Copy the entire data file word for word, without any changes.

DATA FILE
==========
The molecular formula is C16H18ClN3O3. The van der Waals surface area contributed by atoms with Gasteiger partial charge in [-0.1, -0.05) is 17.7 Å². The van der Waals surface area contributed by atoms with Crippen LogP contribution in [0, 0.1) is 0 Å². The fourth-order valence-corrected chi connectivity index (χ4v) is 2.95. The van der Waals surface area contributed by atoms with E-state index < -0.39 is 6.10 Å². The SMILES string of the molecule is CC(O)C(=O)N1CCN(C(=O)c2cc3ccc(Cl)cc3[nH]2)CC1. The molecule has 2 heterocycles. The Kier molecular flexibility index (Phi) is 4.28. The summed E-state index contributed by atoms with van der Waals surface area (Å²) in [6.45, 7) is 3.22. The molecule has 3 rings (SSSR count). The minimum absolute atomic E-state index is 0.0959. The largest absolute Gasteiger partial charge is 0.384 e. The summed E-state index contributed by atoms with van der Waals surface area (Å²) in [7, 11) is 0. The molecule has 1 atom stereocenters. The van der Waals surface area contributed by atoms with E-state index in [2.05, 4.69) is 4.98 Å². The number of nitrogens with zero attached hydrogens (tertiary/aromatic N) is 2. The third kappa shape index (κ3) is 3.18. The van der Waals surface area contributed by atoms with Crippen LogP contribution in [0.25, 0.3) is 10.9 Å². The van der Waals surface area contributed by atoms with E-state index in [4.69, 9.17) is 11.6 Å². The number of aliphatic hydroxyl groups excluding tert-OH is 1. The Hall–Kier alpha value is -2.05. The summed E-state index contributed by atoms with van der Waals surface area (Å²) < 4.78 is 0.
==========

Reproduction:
The molecular formula is C16H18ClN3O3. The van der Waals surface area contributed by atoms with Gasteiger partial charge in [-0.1, -0.05) is 17.7 Å². The van der Waals surface area contributed by atoms with Crippen LogP contribution in [0, 0.1) is 0 Å². The fourth-order valence-corrected chi connectivity index (χ4v) is 2.95. The van der Waals surface area contributed by atoms with E-state index < -0.39 is 6.10 Å². The SMILES string of the molecule is CC(O)C(=O)N1CCN(C(=O)c2cc3ccc(Cl)cc3[nH]2)CC1. The molecule has 2 heterocycles. The Kier molecular flexibility index (Phi) is 4.28. The summed E-state index contributed by atoms with van der Waals surface area (Å²) in [6.45, 7) is 3.22. The molecule has 3 rings (SSSR count). The minimum absolute atomic E-state index is 0.0959. The largest absolute Gasteiger partial charge is 0.384 e. The summed E-state index contributed by atoms with van der Waals surface area (Å²) in [7, 11) is 0. The molecule has 1 atom stereocenters. The van der Waals surface area contributed by atoms with E-state index in [2.05, 4.69) is 4.98 Å². The number of nitrogens with zero attached hydrogens (tertiary/aromatic N) is 2. The third kappa shape index (κ3) is 3.18. The van der Waals surface area contributed by atoms with Crippen LogP contribution in [0.25, 0.3) is 10.9 Å². The van der Waals surface area contributed by atoms with E-state index in [4.69, 9.17) is 11.6 Å². The number of aliphatic hydroxyl groups excluding tert-OH is 1. The Hall–Kier alpha value is -2.05. The summed E-state index contributed by atoms with van der Waals surface area (Å²) < 4.78 is 0.